Wednesday, July 2, 2014


Readers:  another post in our activity.  To read the adventure in the order of the events click HERE for the Day by Day Trip Report. To see all the photos go HERE

Vikings await . . . 

Oslo is the smallest of European Capitals but it has its fair share of sidewalks, museums, and notable structures.

Today was the Oslo City Tour, a 5-hour bus (on and off) tour of highlights of the City and surrounds.  We like the city tours.  City tours anchor the traveler in the spaces and directions; they show off the best of the city; they give hints about sights you'd like to explore in more detail.

Oslo Clarion Royal Christiania Hotel

Oslo City Hall

But first we had to find the gathering place, where the tour begins.  We'd had hints and pointings from Tore (Consul to the Seychelles) but this morning we were on our own.  We knew we had to get to City Hall and we knew that City Hall is off the main drag -- Karl Johans Gate (gate = street.)  We found our way to KJG and walked and strolled, doing a bit of window shopping on the "pedestrian" street.   "Pedestrian" street means no cars, but at 9 am it still translates into "delivery trucks allowed."  We dodged a few.

Corners and cut-throughs, a park and some close calls with a bus or two.  A stroll past the wharf and some 'discussion' about the building we very much wanted to be City Hall. Using time-honored navigation, we decided the west side was opposite the rising of the morning sun.  Sheer brilliance, don't you think?

An English-speaking bus driver confirmed the location when we finally arrived.  And within 15 minutes our bus had arrived, one of many coming and going from that "west side of City Hall' location.  (Factoid:  we learned at the Fram museum that the plaza is named for one of Norway's finest polar explorers.)

After the ride around down town;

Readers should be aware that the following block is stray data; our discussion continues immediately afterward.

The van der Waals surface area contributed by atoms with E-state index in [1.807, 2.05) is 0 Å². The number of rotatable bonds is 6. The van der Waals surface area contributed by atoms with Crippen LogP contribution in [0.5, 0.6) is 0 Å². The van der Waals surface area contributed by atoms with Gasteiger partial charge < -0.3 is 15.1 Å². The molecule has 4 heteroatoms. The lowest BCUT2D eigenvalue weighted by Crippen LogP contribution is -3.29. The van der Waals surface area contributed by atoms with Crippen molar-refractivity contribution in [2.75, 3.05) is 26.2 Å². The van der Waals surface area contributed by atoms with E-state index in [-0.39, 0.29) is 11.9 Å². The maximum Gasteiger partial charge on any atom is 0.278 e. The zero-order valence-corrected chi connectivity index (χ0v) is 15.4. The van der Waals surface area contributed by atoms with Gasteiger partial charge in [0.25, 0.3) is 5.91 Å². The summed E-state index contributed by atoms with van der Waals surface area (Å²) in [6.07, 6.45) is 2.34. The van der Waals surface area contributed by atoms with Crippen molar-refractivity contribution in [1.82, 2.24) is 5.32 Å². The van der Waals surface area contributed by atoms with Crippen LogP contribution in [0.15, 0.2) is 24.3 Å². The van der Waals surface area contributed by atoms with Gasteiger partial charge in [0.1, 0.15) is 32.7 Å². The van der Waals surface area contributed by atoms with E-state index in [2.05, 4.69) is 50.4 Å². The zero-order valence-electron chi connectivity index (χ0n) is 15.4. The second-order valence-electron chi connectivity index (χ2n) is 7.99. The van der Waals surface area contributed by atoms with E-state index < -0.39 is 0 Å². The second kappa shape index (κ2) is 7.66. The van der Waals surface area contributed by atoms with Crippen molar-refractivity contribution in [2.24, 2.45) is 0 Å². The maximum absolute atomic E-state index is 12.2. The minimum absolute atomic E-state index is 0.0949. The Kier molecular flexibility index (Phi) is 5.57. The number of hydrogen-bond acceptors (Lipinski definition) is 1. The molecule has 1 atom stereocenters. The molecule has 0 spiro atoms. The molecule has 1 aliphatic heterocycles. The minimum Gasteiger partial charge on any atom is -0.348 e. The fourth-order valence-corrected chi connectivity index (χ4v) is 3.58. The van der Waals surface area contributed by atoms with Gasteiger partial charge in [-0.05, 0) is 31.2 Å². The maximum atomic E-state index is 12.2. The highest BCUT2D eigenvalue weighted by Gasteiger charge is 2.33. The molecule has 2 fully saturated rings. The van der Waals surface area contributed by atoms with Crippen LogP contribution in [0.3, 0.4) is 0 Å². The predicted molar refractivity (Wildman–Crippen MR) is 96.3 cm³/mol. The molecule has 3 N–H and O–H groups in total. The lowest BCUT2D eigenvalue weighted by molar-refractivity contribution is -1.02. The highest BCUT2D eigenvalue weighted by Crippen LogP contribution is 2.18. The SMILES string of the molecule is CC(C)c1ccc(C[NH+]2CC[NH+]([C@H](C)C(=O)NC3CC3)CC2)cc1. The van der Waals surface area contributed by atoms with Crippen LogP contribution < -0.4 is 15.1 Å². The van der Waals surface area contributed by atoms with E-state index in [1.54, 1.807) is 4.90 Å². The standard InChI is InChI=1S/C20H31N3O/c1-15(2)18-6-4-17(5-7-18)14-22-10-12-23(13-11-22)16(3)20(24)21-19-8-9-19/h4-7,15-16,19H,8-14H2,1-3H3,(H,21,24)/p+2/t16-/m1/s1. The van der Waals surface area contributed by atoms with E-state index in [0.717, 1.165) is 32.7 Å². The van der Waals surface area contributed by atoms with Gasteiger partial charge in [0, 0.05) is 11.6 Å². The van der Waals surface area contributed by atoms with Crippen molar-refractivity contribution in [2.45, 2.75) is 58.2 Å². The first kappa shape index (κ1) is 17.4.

"On the left side" and "on the right side" we saw:
Opera House
The Grand Hotel
Summer home of the Royal Family
Farm belonging to the Royal Family (royal cows, royal goats and  royal horses).
Old Oslo, was called Christiania til 1925, which was rebuilt after a fire, in the 16th century.

The Sculpture park was very moving. 

Gustav Vigenland sculpture park, an homage to man/woman relationships and child/parent relationships, all by the sculptor.

From the park, we drove up to the Hollmenkollen, a giant ski jump which was built for the 1952 Olympics and rebuilt many times. It is very beautiful and made my head swim just to look at it. Wait until you see the will want to turn and run!!! 

We had the privilege to see folks doing "zip line" across the slope. Most of their skiing is "cross country" as they don't have high mountains. Within 30 minutes of Oslo there  27,000m of groomed trails. It is said that Norwegians are born with ski's on their feet.

The tour ended with visits to three fabulous museums:  The Viking Museum; The Fram Museum, and the Kon Tiki museum. We would return to any of them for a longer visit and in-depth examination of facts and relics.  Fascinating art forms from the Vikings and the courage and the endurance demonstrated by all Polar explorers. 

Kon Tiki 

We ate lunch along the way, filling ourselves with treats we'd packed from the fabulous breakfaxt buffet. 

Breakfast: Pepper herring, fish pudding, pickled herring
orange marmalade, fried rice, boiled egg

Lunch: packed from breakfast buffett

Expensive food remains a theme, well, truthfully expensive everything is a better whay to characterize the theme.  Fridge magnets are $8.00 US.  Ouch!

Back at the hotel we took care of some logistics -- having our big bags portered to Bergen so we don't have to haul them.  Then a trip to scope out the track from where we think our train is departing.

We've organized baggage and photos and reviewed our day and checked weather for tomorrow.  NExt stop:  bed and a book.  we are both reading "Meet Me in Malmo" (which takes place in Sweden but still...)